"And if it fall out that the Irish generally rise, which we have Cause to suspect, then we must of Necessity put Arms into the Hands of The English Pale in present, and to others as fast as we can, to fight for Defence of the State and themselves.

"Your Lordship now sees the Condition wherein we stand, and how necessary it is, First, that we enjoy your Presence speedily, for the better guiding of these and other the public Affairs of the King and Kingdom; and Secondly, that the Parliament there be moved immediately to advance to us a good Sum of Money, which, being now speedily sent hither, may prevent the Expence of very much Treasure and Blood, in a long continued War; and if your Lordship shall happen to stay on that Side any long Time, we must then desire your Lordship to appoint a Lieutenant General, to discharge the great and weighty Burthen of commanding the Forces here.

"Amidst these Confusions and Disorders fallen upon us, we bethought us of the Parliament, which was formerly adjourned to November next, and the Term now also at Hand, which will draw such a Concourse of People hither, and give Opportunity under that Pretence of assembling and taking new Counsels, seeing the former seems to be in some Part disappointed, and of contriving further Danger to this State and People: We have therefore found it of unavoidable Necessity to prorogue the Parliament to the 24th Day of February next; and therefore we do, by Proclamation, prorogue it accordingly, and do direct the Term to be adjourned to the First of Hillary Term, excepting only the Court of Exchequer, for the hasting in the King's Money.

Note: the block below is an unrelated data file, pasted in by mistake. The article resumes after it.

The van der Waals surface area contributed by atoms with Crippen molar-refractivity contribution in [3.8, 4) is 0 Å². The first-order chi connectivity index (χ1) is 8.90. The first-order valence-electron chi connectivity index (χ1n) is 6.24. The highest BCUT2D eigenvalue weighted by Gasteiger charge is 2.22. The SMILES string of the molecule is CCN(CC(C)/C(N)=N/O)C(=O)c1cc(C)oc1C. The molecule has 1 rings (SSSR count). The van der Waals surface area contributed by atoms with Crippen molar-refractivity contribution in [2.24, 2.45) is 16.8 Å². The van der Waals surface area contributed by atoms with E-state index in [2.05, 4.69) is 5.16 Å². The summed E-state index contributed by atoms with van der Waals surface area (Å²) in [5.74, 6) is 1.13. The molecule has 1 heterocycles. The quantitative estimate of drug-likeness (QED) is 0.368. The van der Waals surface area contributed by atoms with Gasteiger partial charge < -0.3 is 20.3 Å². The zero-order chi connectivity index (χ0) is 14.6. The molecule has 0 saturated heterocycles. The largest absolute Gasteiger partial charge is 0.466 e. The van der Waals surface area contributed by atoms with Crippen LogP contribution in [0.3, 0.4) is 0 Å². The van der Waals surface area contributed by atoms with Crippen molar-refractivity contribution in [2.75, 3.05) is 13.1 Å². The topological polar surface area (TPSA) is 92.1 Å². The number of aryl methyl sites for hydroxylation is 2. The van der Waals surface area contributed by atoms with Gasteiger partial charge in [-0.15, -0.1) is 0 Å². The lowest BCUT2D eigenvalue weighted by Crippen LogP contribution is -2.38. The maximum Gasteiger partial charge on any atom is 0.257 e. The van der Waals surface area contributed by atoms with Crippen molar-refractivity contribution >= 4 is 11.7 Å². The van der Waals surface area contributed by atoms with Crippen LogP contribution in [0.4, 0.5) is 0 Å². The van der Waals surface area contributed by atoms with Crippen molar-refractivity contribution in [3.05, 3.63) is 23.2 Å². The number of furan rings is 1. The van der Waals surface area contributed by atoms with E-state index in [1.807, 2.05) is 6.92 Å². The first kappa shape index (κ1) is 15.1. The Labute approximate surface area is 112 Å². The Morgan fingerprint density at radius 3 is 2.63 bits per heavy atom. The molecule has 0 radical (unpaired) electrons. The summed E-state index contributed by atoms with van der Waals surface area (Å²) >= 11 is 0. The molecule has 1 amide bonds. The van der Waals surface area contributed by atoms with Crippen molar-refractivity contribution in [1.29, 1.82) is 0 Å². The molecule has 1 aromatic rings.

"We desire that, upon this Occasion, your Lordship will be pleased to view our Letters concerning the Plantation of Connaught, dated the 24th of April last, directed to Mr. Secretary Vane, in that Part thereof which concerns the County of Monoghan, where now these Fires do first break out.

"In the last Place, we must make known to your Lordship, that the Army we have, consisting but of Two Thousand Foot and Two Thousand Horse, are so dispersed in Garrisons, in several Parts of the Four Provinces, for the Security of those Parts, as continually they have been since they were so reduced, as, if they be all sent for to be drawn together, not only the Places where they are to be drawn, and (fn. 5) for whose Safety they lie there, must be by their Absence distressed, but also the Companies themselves, coming in so small Numbers, may be in Danger to be cut off in their March; nor indeed have we any Money to pay the Soldiers, to enable them to march. And so we take Leave, and remain, from His Majesty's Castle of Dublin, 25th October 1641,

"Your Lordships to be commanded,

Dublin, 25 October 1641.

"William Parsons,
Rob. Boulton, Canc.
J. Dillon,
Antho. Midensis,
Jo. Raphoe,
Ro. Digby,
Jo. Temple,
Ad. Loftus,
John Borlass,
Gerrard Lowther,
Thomas Rotherham,
Fra. Willoughby,
George Wentworth,
Ja. Ware,
Ro. Merrideth."


"The said Owen Connelly (who revealed this Conspiracy) is worthy of very great Consideration, to recompence that Faith (fn. 6) and Loyalty, which he hath, so extremely to his own Danger, expressed in this Business, whereby, under God, there is yet Hope left us of Deliverance of this State and Kingdom from the wicked Purposes of those Conspirators; and therefore we beseech your Lordship that it be taken into Consideration there, so as he may have a Mark of His Majesty's most Royal Bounty, which may largely extend to him and his Posterity, we not being now able here to do it for him,

"William Parsons."